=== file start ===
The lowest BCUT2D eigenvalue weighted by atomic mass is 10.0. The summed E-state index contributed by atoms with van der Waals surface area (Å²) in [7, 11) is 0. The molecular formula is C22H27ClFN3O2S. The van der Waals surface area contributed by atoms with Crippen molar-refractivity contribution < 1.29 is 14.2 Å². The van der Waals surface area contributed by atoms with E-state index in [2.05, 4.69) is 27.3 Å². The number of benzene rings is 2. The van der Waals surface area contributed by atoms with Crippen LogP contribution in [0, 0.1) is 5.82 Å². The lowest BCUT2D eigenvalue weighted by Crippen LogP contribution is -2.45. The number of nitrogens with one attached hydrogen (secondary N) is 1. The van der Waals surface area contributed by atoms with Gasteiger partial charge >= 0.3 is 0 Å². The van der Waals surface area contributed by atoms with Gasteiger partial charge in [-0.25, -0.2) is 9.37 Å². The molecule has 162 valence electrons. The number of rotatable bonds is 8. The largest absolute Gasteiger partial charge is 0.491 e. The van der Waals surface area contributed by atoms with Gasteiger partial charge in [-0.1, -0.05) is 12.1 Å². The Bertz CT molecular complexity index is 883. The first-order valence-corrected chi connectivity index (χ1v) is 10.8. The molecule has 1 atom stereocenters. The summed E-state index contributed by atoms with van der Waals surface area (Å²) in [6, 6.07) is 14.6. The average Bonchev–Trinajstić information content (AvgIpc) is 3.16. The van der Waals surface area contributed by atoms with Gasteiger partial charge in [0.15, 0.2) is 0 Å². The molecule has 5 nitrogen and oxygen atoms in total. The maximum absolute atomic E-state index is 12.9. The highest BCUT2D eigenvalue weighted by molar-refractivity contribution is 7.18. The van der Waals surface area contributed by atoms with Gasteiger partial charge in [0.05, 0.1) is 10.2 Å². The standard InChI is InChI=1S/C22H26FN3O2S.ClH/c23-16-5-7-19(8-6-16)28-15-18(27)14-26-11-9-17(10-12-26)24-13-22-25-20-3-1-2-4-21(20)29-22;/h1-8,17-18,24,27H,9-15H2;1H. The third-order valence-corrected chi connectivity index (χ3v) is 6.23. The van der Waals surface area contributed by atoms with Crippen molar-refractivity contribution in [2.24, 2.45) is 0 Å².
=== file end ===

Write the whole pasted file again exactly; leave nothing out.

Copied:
The lowest BCUT2D eigenvalue weighted by atomic mass is 10.0. The summed E-state index contributed by atoms with van der Waals surface area (Å²) in [7, 11) is 0. The molecular formula is C22H27ClFN3O2S. The van der Waals surface area contributed by atoms with Crippen molar-refractivity contribution < 1.29 is 14.2 Å². The van der Waals surface area contributed by atoms with E-state index in [2.05, 4.69) is 27.3 Å². The number of benzene rings is 2. The van der Waals surface area contributed by atoms with Crippen LogP contribution in [0, 0.1) is 5.82 Å². The lowest BCUT2D eigenvalue weighted by Crippen LogP contribution is -2.45. The number of nitrogens with one attached hydrogen (secondary N) is 1. The van der Waals surface area contributed by atoms with Gasteiger partial charge >= 0.3 is 0 Å². The van der Waals surface area contributed by atoms with Gasteiger partial charge in [-0.25, -0.2) is 9.37 Å². The molecule has 162 valence electrons. The number of rotatable bonds is 8. The largest absolute Gasteiger partial charge is 0.491 e. The van der Waals surface area contributed by atoms with Gasteiger partial charge in [-0.1, -0.05) is 12.1 Å². The Bertz CT molecular complexity index is 883. The first-order valence-corrected chi connectivity index (χ1v) is 10.8. The molecule has 1 atom stereocenters. The summed E-state index contributed by atoms with van der Waals surface area (Å²) in [6, 6.07) is 14.6. The average Bonchev–Trinajstić information content (AvgIpc) is 3.16. The van der Waals surface area contributed by atoms with Gasteiger partial charge in [0.15, 0.2) is 0 Å². The molecule has 5 nitrogen and oxygen atoms in total. The maximum absolute atomic E-state index is 12.9. The highest BCUT2D eigenvalue weighted by molar-refractivity contribution is 7.18. The van der Waals surface area contributed by atoms with Gasteiger partial charge in [0.05, 0.1) is 10.2 Å². The standard InChI is InChI=1S/C22H26FN3O2S.ClH/c23-16-5-7-19(8-6-16)28-15-18(27)14-26-11-9-17(10-12-26)24-13-22-25-20-3-1-2-4-21(20)29-22;/h1-8,17-18,24,27H,9-15H2;1H. The third-order valence-corrected chi connectivity index (χ3v) is 6.23. The van der Waals surface area contributed by atoms with Crippen molar-refractivity contribution in [2.24, 2.45) is 0 Å².